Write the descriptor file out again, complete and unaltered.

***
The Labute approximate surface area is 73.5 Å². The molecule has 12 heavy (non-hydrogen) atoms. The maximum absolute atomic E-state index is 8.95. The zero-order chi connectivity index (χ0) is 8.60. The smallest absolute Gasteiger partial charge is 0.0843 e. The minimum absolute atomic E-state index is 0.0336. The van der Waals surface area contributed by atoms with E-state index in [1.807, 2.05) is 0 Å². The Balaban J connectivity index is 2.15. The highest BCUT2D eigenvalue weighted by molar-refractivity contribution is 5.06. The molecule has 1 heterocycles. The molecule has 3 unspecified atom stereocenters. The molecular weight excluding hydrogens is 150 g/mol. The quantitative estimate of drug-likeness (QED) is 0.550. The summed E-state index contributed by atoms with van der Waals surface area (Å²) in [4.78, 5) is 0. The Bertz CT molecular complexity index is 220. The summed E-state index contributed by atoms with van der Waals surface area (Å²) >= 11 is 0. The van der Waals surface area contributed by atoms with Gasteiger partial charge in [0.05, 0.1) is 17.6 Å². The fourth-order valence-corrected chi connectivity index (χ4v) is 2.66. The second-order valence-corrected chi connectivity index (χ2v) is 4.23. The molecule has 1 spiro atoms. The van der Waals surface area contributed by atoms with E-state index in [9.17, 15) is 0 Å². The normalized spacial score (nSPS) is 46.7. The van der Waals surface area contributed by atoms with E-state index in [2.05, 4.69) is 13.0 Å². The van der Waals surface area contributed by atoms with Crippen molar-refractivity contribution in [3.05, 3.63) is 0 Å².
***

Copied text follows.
The Labute approximate surface area is 73.5 Å². The molecule has 12 heavy (non-hydrogen) atoms. The maximum absolute atomic E-state index is 8.95. The zero-order chi connectivity index (χ0) is 8.60. The smallest absolute Gasteiger partial charge is 0.0843 e. The minimum absolute atomic E-state index is 0.0336. The van der Waals surface area contributed by atoms with E-state index in [1.807, 2.05) is 0 Å². The Balaban J connectivity index is 2.15. The highest BCUT2D eigenvalue weighted by molar-refractivity contribution is 5.06. The molecule has 1 heterocycles. The molecule has 3 unspecified atom stereocenters. The molecular weight excluding hydrogens is 150 g/mol. The quantitative estimate of drug-likeness (QED) is 0.550. The summed E-state index contributed by atoms with van der Waals surface area (Å²) in [4.78, 5) is 0. The Bertz CT molecular complexity index is 220. The summed E-state index contributed by atoms with van der Waals surface area (Å²) >= 11 is 0. The van der Waals surface area contributed by atoms with Gasteiger partial charge in [0.05, 0.1) is 17.6 Å². The fourth-order valence-corrected chi connectivity index (χ4v) is 2.66. The second-order valence-corrected chi connectivity index (χ2v) is 4.23. The molecule has 1 spiro atoms. The van der Waals surface area contributed by atoms with E-state index in [9.17, 15) is 0 Å². The normalized spacial score (nSPS) is 46.7. The van der Waals surface area contributed by atoms with E-state index in [2.05, 4.69) is 13.0 Å². The van der Waals surface area contributed by atoms with Crippen molar-refractivity contribution in [3.05, 3.63) is 0 Å².